(5) EVOLUTION OF S&S. Brian Murphy shares “Some ruminations on sword-and-sorcery’s slide into Grimdark” at The Silver Key.
Sword-and-sorcery continues to show stirrings, and life. Outlets like Tales from the Magician’s Skull, DMR Books, new projects like Whetstone, New Edge, etc., are publishing new authors and new stories that embrace its old forms and conventions. Obviously the genre ain’t what it used to be circa 1970, but who knows what the future may hold for us aging diehards.
I speculate on some of the reasons why S&S died off in Flame and Crimson (which, by the way, just surpassed 100 ratings on Amazon—thank you to everyone who took the time to rate or review the book, as these help with visibility in some arcane, Amazon protected manner). I won’t rehash them all here, they are available in the book.
What I haven’t written as much about is why Grimdark filled the void, what makes that genre popular with modern readers, and what we might have to learn from this transition.
First, I am of the opinion that Grimdark is the spiritual successor to S&S. One of them, at least. I agree with the main thrust of this article by John Fultz. S&S has many spiritual successors, from heavy metal bands to video games to Dungeons and Dragons. But in terms of literature, the works of Richard Morgan, Joe Abercrombie, and George R.R. Martin, bear some of the hallmarks of S&S, while also being something markedly different….
(6) DIALOG ADVICE. Dorothy Grant advises “Don’t serve sir sandwiches” at Mad Genius Club.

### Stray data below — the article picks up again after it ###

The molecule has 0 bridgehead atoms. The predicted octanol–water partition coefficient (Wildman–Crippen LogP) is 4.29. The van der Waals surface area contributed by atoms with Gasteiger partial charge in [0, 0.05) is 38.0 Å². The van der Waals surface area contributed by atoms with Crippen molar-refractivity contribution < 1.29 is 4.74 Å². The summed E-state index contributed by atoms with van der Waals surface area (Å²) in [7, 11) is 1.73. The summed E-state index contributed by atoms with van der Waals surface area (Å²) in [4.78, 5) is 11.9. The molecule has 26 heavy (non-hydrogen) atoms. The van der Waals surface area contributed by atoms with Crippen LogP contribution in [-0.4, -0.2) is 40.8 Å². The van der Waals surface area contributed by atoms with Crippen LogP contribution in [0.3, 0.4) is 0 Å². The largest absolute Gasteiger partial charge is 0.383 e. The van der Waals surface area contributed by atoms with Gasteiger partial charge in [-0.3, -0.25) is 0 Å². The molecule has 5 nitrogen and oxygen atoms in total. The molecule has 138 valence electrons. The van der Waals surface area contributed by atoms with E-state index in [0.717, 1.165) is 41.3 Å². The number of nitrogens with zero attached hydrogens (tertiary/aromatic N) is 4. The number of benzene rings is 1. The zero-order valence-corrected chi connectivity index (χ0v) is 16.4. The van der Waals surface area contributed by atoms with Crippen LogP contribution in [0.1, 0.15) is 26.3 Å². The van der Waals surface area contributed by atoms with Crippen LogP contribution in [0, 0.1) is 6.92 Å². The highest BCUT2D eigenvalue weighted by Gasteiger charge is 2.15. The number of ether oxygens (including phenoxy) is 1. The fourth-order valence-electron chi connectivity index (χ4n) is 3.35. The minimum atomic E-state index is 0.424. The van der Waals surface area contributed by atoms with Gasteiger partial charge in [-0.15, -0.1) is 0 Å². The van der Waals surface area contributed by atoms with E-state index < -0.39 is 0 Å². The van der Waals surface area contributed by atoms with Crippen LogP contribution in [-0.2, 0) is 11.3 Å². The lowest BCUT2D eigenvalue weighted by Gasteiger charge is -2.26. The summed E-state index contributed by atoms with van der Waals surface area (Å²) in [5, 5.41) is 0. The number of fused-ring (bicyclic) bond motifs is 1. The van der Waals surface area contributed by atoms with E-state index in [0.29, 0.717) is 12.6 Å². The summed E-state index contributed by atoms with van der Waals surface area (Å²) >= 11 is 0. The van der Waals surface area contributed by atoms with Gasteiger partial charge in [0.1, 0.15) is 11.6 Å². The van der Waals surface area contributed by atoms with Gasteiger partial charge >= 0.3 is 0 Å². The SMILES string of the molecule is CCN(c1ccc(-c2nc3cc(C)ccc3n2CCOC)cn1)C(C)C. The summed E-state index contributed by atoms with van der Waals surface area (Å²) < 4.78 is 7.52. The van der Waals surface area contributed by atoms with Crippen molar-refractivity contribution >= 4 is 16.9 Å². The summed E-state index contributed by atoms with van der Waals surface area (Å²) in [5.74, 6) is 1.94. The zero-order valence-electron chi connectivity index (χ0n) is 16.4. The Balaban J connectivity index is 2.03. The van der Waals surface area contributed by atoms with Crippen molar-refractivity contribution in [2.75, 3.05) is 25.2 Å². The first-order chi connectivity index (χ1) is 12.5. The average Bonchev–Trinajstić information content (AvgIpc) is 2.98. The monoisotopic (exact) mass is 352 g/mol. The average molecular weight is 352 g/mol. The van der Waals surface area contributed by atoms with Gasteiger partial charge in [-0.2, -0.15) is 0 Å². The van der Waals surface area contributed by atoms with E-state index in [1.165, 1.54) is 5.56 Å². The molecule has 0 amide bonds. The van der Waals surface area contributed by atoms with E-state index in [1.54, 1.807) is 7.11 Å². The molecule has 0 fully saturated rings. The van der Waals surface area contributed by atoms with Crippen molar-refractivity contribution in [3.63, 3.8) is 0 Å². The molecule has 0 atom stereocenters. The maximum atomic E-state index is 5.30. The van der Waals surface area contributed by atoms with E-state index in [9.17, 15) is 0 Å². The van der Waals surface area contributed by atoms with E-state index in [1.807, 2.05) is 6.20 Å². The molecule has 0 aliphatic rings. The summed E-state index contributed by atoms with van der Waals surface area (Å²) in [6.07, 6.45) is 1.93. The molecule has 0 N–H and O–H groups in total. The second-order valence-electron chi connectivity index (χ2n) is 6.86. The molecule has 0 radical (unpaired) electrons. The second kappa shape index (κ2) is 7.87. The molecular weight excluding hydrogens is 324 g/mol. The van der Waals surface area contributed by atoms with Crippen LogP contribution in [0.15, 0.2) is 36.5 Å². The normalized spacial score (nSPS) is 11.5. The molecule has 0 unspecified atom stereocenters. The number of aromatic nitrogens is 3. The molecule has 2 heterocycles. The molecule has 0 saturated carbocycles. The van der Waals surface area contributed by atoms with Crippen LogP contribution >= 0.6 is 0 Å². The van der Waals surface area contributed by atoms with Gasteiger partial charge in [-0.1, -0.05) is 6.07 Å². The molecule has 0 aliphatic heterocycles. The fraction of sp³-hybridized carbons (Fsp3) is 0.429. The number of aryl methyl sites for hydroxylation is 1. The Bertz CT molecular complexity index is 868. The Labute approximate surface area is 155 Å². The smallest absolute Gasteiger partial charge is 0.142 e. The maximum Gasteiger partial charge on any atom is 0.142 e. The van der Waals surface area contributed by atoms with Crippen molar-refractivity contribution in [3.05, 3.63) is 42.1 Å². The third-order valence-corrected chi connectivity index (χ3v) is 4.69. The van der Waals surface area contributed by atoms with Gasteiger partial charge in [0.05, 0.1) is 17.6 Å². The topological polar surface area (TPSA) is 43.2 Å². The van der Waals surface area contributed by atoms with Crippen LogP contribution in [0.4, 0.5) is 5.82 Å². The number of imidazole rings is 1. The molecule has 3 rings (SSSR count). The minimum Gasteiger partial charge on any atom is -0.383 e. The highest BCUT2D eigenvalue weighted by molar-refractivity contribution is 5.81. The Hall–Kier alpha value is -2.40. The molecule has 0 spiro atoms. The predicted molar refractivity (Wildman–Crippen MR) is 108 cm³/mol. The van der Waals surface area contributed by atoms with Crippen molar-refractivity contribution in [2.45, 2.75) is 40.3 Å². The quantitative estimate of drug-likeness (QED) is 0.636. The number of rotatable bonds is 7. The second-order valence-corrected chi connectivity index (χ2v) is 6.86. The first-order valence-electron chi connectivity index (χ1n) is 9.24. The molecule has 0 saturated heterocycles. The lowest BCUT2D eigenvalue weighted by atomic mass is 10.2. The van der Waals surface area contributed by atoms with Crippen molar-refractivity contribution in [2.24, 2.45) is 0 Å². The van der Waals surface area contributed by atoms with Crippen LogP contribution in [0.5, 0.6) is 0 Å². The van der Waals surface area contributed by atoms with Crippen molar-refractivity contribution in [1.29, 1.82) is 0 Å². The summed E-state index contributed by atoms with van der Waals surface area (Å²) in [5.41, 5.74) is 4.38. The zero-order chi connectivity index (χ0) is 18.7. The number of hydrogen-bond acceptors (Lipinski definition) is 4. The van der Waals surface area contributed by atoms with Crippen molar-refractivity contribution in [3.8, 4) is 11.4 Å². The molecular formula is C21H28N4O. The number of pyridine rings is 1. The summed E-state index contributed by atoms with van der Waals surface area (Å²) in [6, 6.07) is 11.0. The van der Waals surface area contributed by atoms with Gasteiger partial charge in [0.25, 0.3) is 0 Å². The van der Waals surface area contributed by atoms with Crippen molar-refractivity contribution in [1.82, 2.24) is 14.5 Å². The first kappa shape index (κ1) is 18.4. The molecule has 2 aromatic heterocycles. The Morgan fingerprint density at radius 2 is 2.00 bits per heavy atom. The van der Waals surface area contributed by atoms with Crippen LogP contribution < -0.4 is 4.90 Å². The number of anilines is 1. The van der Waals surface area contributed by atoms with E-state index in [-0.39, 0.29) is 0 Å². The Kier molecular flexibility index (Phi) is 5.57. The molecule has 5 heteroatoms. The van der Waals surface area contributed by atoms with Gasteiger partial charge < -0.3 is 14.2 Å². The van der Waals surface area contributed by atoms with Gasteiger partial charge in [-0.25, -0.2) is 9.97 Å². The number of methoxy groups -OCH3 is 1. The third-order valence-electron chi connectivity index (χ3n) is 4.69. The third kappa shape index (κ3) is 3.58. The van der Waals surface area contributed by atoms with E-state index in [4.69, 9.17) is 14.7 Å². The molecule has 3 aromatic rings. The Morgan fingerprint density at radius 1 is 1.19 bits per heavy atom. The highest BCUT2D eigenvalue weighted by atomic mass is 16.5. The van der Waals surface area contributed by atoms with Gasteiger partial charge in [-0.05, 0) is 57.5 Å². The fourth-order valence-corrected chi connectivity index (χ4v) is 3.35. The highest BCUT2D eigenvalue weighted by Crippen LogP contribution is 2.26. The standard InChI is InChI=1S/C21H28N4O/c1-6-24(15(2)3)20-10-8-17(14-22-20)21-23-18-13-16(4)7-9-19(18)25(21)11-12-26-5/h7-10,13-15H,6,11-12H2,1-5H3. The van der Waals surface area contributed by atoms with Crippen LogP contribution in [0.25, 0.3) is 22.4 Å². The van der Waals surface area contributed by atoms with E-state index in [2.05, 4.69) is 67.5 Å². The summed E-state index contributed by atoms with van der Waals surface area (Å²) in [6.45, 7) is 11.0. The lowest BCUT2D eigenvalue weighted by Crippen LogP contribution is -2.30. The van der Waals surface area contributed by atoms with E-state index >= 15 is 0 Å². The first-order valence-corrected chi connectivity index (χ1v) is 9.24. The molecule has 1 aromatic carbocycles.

Or, advice for non-military authors when writing military.
“Sir, statement, sir.” “Sir, question, sir?” “Sir, blah blah, sir.” “Sir, yadda yadda, sir.” …NO. …
(7) ROLAND J. GREEN (1944-2021). Author Roland J. Green died on April 20, 2021. File 770 just became aware of his passing. Green wrote many books under his own name, and 28 books in the Richard Blade series published under the pen name “Jeffrey Lord.”
His first novel, Wandor’s Ride, was a sword & sorcery tale published in 1973
His alternate history short story “The King of Poland’s Foot Cavalry” from Alternate Tyrants was a Sidewise Award nominee in 1998.
The family obituary is here:
…Roland became an established science fiction/fantasy writer after his first novel was published in 1973, writing more than 60 works in his 30+ year writing career.
He was involved in historical re-enactments and could brilliantly spout off historical trivia. He enjoyed reading (favoring maritime history), drawing, and a good pun. When working or during leisure time you could always find one of his cats curled up next to him. Most of all he cherished and loved being a family man….
He is survived by his wife, Freida, a daughter, and a grandchild.
(8) MEDIA BIRTHDAY.
1981 – [By Cat Eldridge.] Forty-two years ago on a very hot summer day not dissimilar to this one, I saw the Heavy Metal film which premiered today. I was familiar with the Heavy Metal magazine being an on-and-off reader of it. The illustrations were quite good and occasionally the stories were brilliant as well.
The film was directed by Gerald Potterton who previously done animation on Yellow Submarine which was nominated for a Hugo at St. Louiscon. (Now there’s a film I hadn’t thought of as being genre.)
As it was an anthology, a lot of folk were responsible for the source material: there was original art and stories by Richard Corben, Angus McKie, Dan O’Bannon (doesn’t he show up in the most interesting places?), Thomas Warkentin and Bernie Wrightson.